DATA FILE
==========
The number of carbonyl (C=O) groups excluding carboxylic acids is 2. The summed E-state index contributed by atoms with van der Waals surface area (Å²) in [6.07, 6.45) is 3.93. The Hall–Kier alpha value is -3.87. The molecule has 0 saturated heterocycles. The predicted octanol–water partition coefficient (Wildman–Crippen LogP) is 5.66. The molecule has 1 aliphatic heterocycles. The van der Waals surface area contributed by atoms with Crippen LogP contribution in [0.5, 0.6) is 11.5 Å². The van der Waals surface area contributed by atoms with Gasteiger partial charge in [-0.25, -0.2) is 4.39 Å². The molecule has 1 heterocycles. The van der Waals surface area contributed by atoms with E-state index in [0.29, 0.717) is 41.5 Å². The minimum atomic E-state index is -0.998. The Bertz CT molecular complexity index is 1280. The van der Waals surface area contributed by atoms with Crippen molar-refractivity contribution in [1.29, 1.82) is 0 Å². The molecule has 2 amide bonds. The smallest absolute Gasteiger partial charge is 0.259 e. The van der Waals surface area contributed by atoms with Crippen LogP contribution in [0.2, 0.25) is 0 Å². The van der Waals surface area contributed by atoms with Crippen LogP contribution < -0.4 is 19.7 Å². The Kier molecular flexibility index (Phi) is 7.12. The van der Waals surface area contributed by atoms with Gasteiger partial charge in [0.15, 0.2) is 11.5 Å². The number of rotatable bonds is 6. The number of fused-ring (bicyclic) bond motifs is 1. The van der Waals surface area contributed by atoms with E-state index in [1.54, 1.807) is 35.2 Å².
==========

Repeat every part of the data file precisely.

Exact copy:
The number of carbonyl (C=O) groups excluding carboxylic acids is 2. The summed E-state index contributed by atoms with van der Waals surface area (Å²) in [6.07, 6.45) is 3.93. The Hall–Kier alpha value is -3.87. The molecule has 0 saturated heterocycles. The predicted octanol–water partition coefficient (Wildman–Crippen LogP) is 5.66. The molecule has 1 aliphatic heterocycles. The van der Waals surface area contributed by atoms with Crippen LogP contribution in [0.5, 0.6) is 11.5 Å². The van der Waals surface area contributed by atoms with Gasteiger partial charge in [-0.25, -0.2) is 4.39 Å². The molecule has 1 heterocycles. The van der Waals surface area contributed by atoms with E-state index in [0.29, 0.717) is 41.5 Å². The minimum atomic E-state index is -0.998. The Bertz CT molecular complexity index is 1280. The van der Waals surface area contributed by atoms with Crippen molar-refractivity contribution in [1.29, 1.82) is 0 Å². The molecule has 2 amide bonds. The smallest absolute Gasteiger partial charge is 0.259 e. The van der Waals surface area contributed by atoms with Crippen LogP contribution in [0.2, 0.25) is 0 Å². The van der Waals surface area contributed by atoms with Crippen LogP contribution < -0.4 is 19.7 Å². The Kier molecular flexibility index (Phi) is 7.12. The van der Waals surface area contributed by atoms with Gasteiger partial charge in [0.15, 0.2) is 11.5 Å². The number of rotatable bonds is 6. The number of fused-ring (bicyclic) bond motifs is 1. The van der Waals surface area contributed by atoms with E-state index in [1.54, 1.807) is 35.2 Å².